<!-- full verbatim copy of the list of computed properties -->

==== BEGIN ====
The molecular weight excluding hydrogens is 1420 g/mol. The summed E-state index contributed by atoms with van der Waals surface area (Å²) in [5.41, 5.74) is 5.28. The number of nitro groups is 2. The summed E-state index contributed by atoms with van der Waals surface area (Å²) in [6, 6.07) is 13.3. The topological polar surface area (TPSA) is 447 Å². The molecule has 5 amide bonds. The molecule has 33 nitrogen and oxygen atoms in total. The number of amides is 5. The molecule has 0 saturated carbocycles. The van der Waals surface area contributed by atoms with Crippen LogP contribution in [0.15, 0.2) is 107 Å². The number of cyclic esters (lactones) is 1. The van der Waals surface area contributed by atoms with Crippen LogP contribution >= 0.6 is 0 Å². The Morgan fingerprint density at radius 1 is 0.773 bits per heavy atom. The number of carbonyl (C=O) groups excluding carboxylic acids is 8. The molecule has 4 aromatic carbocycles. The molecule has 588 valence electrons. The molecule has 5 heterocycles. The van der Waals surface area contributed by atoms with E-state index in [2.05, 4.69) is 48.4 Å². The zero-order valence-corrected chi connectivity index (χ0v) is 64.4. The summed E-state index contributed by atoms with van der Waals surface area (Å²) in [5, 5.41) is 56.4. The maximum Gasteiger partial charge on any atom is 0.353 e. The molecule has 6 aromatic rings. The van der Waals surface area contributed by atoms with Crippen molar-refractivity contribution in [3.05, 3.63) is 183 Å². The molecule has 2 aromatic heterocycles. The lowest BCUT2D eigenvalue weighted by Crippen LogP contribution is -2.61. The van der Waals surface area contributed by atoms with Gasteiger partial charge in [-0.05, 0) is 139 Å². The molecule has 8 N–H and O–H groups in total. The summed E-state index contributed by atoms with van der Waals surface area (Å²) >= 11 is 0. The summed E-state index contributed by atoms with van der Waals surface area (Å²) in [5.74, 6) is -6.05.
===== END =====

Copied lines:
The molecular weight excluding hydrogens is 1420 g/mol. The summed E-state index contributed by atoms with van der Waals surface area (Å²) in [5.41, 5.74) is 5.28. The number of nitro groups is 2. The summed E-state index contributed by atoms with van der Waals surface area (Å²) in [6, 6.07) is 13.3. The topological polar surface area (TPSA) is 447 Å². The molecule has 5 amide bonds. The molecule has 33 nitrogen and oxygen atoms in total. The number of amides is 5. The molecule has 0 saturated carbocycles. The van der Waals surface area contributed by atoms with Crippen LogP contribution in [0.15, 0.2) is 107 Å². The number of cyclic esters (lactones) is 1. The van der Waals surface area contributed by atoms with Crippen LogP contribution >= 0.6 is 0 Å². The Morgan fingerprint density at radius 1 is 0.773 bits per heavy atom. The number of carbonyl (C=O) groups excluding carboxylic acids is 8. The molecule has 4 aromatic carbocycles. The molecule has 588 valence electrons. The molecule has 5 heterocycles. The van der Waals surface area contributed by atoms with E-state index in [2.05, 4.69) is 48.4 Å². The zero-order valence-corrected chi connectivity index (χ0v) is 64.4. The summed E-state index contributed by atoms with van der Waals surface area (Å²) in [5, 5.41) is 56.4. The maximum Gasteiger partial charge on any atom is 0.353 e. The molecule has 6 aromatic rings. The van der Waals surface area contributed by atoms with Crippen molar-refractivity contribution in [3.05, 3.63) is 183 Å². The molecule has 2 aromatic heterocycles. The lowest BCUT2D eigenvalue weighted by Crippen LogP contribution is -2.61. The van der Waals surface area contributed by atoms with Gasteiger partial charge in [-0.05, 0) is 139 Å². The molecule has 8 N–H and O–H groups in total. The summed E-state index contributed by atoms with van der Waals surface area (Å²) >= 11 is 0. The summed E-state index contributed by atoms with van der Waals surface area (Å²) in [5.74, 6) is -6.05.